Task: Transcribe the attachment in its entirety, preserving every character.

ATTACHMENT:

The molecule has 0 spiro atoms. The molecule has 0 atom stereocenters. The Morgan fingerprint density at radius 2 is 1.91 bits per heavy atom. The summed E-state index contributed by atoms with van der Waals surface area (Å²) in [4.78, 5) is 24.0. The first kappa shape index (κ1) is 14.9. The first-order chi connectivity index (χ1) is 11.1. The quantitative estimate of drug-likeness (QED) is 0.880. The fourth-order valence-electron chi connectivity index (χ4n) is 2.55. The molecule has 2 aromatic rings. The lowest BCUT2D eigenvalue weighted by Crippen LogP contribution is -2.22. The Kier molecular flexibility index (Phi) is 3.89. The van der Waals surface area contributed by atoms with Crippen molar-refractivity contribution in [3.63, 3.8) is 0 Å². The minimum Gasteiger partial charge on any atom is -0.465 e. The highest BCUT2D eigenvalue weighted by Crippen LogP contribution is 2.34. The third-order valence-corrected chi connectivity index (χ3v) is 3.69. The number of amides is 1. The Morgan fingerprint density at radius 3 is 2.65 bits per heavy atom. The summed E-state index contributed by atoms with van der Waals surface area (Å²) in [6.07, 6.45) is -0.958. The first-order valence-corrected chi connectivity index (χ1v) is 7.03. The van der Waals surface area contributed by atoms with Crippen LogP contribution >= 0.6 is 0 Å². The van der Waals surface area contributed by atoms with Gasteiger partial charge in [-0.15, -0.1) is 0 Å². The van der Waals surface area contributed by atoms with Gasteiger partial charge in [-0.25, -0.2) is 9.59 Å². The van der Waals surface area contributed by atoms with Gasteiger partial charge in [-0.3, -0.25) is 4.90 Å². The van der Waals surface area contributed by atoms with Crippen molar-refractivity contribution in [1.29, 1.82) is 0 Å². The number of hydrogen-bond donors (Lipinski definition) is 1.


The molecule has 0 spiro atoms. The molecule has 0 atom stereocenters. The Morgan fingerprint density at radius 2 is 1.91 bits per heavy atom. The summed E-state index contributed by atoms with van der Waals surface area (Å²) in [4.78, 5) is 24.0. The first kappa shape index (κ1) is 14.9. The first-order chi connectivity index (χ1) is 11.1. The quantitative estimate of drug-likeness (QED) is 0.880. The fourth-order valence-electron chi connectivity index (χ4n) is 2.55. The molecule has 2 aromatic rings. The lowest BCUT2D eigenvalue weighted by Crippen LogP contribution is -2.22. The Kier molecular flexibility index (Phi) is 3.89. The van der Waals surface area contributed by atoms with Crippen molar-refractivity contribution in [3.63, 3.8) is 0 Å². The minimum Gasteiger partial charge on any atom is -0.465 e. The highest BCUT2D eigenvalue weighted by Crippen LogP contribution is 2.34. The third-order valence-corrected chi connectivity index (χ3v) is 3.69. The number of amides is 1. The Morgan fingerprint density at radius 3 is 2.65 bits per heavy atom. The summed E-state index contributed by atoms with van der Waals surface area (Å²) in [6.07, 6.45) is -0.958. The first-order valence-corrected chi connectivity index (χ1v) is 7.03. The van der Waals surface area contributed by atoms with Crippen LogP contribution >= 0.6 is 0 Å². The van der Waals surface area contributed by atoms with Gasteiger partial charge in [-0.15, -0.1) is 0 Å². The van der Waals surface area contributed by atoms with Gasteiger partial charge in [-0.25, -0.2) is 9.59 Å². The van der Waals surface area contributed by atoms with Gasteiger partial charge in [-0.3, -0.25) is 4.90 Å². The van der Waals surface area contributed by atoms with Crippen molar-refractivity contribution in [1.29, 1.82) is 0 Å². The number of hydrogen-bond donors (Lipinski definition) is 1.